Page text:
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December 13, 2011

Paksing Demonyu (Paksiw ng Demonyo)

Fans of Kapampangan cooking will readily recognize the name Lillian Borromeo. Her kitchen in the family's ancestral home in the town of Mexico in Pampanga province, Philippines has hosted many foreign and local tourists eager to see and savor her famous cooking methods which are derived from generations of Kapampangan cooks.

This year, with the help of the Holy Angel University's Center for Kapampangan Studies, Borromeo published her book of traditional home-cooking recipes of the Pampanga province. Entitled Atching Lillian's Heirloom Recipes, the book took seven years to make because Borromeo took time to interview and cajole secret recipes out of reluctant cooks, as well as go through her own family's recipes. The result is a treasure trove of Kapampangan-style stews, soups, and sweets, most only passed down through stories and fond reminiscences of old Kapampangan kitchens.

One of these popular and oddly named recipes in the book is called Paksing Demonyu, or Paksiw ng Demonyo. The name is derived from an old story wherein a farmer brings home fish for his wife to turn into paksiw (fish simmered in vinegar, water and vegetables). When the wife leaves the kitchen to set up the table, the devil sneaks in and steals the fish from the stew, leaving only the vegetables and the soup. Not realizing what had happened, the wife proceeds to serve the dish to her husband. The husband eats the dish, likes it, and—to the devil's consternation—declares it to be the best one she has cooked for him.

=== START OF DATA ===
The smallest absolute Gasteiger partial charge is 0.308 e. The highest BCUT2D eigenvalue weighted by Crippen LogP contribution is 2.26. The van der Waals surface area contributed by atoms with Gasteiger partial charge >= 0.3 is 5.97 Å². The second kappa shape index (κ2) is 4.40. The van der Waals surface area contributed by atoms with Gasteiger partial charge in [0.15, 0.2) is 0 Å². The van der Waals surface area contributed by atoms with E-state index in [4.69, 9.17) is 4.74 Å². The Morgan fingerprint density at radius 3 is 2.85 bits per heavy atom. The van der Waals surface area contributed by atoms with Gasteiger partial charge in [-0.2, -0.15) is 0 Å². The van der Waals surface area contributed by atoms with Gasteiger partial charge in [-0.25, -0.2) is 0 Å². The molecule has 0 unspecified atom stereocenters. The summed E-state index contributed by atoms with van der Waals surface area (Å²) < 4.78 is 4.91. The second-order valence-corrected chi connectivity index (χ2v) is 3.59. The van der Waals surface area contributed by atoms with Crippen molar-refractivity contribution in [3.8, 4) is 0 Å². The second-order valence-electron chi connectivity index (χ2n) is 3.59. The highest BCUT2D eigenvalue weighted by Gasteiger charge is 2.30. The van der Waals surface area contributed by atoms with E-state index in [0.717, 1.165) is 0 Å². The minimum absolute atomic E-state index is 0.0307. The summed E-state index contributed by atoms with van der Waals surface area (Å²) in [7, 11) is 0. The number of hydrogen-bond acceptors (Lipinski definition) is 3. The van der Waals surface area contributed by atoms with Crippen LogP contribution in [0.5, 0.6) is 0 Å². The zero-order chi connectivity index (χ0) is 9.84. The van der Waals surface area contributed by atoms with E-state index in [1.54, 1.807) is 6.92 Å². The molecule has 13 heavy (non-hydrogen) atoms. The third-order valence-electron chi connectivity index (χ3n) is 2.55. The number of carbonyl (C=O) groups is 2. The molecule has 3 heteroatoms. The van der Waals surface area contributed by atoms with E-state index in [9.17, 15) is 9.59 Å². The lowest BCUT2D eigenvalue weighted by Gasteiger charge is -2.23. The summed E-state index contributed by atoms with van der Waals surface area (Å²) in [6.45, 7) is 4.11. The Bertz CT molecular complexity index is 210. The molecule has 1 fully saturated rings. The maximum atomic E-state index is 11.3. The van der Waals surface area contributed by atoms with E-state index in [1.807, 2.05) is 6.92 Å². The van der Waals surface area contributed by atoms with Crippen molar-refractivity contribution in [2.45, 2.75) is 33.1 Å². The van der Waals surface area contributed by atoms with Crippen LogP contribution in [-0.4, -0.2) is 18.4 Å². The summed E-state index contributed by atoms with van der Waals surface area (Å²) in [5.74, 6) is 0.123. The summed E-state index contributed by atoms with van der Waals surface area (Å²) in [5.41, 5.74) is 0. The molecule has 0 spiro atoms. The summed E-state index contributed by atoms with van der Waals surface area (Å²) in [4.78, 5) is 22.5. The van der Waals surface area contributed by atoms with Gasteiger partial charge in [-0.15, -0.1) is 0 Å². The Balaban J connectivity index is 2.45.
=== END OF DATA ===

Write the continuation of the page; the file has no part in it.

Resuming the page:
Luckily for the rest of us, the recipe—and its devilish name—has survived and is now outlined below.

Paksing Demonyu


200 grams eggplant

200 grams kangkong (water spinach)

200 grams ampalaya (bitter gourd)

1 cup water

1 cup brown sugar

3/4 cup vinegar

1 tbsp salt

50 grams larang pamaksi (siling pari, or Spanish pepper)

50 grams sliced sibuyas Tagalog (red onion)

25 grams sliced ginger

25 grams garlic


1. Boil mixture of liquid and spice ingredients except for the eggplant, kangkong and ampalaya.

2. Put vegetables in boiling mixture, then cook for two minutes.

3. Correct seasoning to taste.

Atching Lillian's Heirloom Recipes is available at the Holy Angel University's Center for Kapampangan Studies in Angeles City, Pampanga; Lillian Borromeo's in Mexico, Pampanga ; Solidaridad Bookshop in Ermita, tel. (632) 254-1086; Museum of the Filipino People in Rizal Park (Luneta) Manila; Tradewinds Centre in the Silahis Arts & Artifacts store in Intramuros ; and the Filipinas Heritage Library in Makati.


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